Driving by the 900 block of Springdale Road, one could easily miss them: Two old train stations, set far back behind a large parking lot.
One is now called Springdale Station, the other Pine Street Station. They sit on an industrial spur next to a beehive of activity in the transformed Frostex Foods plant, which now includes two breweries, a rock climbing facility and an art gallery.
Moya McIntyre, who handles many of the community and cultural functions for the site’s developer, asked me to look at them.
The first, in pristine condition, looks like it could have served as the station in a midsized Texas town. Divided into several rooms with a few reminders of old rail days, such as a ticket window, it now serves as an events center and sometime theater.
The second is under reconstruction, so only its bare wooden bones are showing.
We knew exactly where to go to find answers about the origin of the first station: Political cartoonist and train aficionado Ben Sargent.
RELATED: Back when rails ruled Austin and Texas.
“Yes, I am very familiar with the larger depot structure, which used to be called ‘Frostex Station,’” Sargent writes us.” “It was built by Arthur Boone, the founder both of Frostex Foods and of the Austin Steam Train Association. It was so authentic-looking, and at one time filled with so many authentic railroad artifacts, that I was surprised to find out it was not an actual Missouri-Kansas-Texas depot, but was built by Boone as a faithful replica.”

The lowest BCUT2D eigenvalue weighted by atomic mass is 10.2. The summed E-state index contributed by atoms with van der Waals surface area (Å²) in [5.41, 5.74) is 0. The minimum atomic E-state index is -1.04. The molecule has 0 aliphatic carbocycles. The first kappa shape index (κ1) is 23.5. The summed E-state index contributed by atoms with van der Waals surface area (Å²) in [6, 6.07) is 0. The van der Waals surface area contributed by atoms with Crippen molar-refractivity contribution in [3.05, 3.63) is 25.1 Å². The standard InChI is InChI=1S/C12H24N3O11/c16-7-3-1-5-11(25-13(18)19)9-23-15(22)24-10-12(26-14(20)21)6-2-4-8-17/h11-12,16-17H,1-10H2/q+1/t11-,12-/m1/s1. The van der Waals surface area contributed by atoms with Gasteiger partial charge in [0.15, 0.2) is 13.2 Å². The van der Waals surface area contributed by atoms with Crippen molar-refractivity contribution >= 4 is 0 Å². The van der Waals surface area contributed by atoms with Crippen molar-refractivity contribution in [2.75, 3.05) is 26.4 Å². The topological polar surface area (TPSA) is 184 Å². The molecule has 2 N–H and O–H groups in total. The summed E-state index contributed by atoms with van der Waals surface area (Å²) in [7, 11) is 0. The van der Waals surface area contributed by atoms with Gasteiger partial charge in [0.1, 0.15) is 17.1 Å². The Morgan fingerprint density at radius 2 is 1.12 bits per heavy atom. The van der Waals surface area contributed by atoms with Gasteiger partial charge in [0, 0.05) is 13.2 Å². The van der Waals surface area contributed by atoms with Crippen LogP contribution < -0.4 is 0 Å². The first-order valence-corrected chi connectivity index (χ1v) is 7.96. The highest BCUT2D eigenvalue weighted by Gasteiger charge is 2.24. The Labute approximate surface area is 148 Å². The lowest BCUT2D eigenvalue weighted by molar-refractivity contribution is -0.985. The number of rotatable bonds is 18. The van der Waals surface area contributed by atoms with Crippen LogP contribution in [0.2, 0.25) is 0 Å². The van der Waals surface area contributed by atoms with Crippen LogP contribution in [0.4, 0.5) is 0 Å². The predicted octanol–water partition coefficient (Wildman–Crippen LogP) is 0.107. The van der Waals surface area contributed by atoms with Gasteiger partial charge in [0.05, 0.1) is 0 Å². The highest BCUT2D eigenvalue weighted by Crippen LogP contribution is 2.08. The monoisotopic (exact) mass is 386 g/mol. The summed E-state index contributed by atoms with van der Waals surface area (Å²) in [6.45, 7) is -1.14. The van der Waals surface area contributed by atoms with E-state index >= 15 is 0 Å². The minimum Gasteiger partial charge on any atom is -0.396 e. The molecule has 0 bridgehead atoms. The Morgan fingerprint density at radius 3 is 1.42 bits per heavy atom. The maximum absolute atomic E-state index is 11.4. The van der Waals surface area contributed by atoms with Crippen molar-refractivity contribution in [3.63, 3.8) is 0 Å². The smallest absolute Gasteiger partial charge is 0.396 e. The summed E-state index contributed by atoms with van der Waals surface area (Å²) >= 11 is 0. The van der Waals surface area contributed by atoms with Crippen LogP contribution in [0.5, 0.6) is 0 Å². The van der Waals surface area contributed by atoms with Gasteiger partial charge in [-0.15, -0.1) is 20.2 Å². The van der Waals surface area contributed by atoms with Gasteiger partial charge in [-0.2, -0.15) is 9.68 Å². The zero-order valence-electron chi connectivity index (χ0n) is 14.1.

Turns out, Boone used the depot and the Frostex spur as a place to store his private car, the ‘Boonesborough,’ for many years.
“A former Southern Railway business car built in 1929, it is now in the association’s railyard in Cedar Park, where the Boone family is having it overhauled,” Sargent writes. “Boone and his family frequently traveled around the country in the car, putting on more than 60,000 miles.”
As for the Pine Street Station, it is the oldest section of the structure that stood for years at Waller and East Fifth streets. We’ll share more on that spot at a later date.
You can’t understand New Austin without delving into Old Austin. One digital avenue for that quest is Austin Found, a series of historical images of Austin and Texas published at statesman.com/austinfound. We’ll share samples here regularly.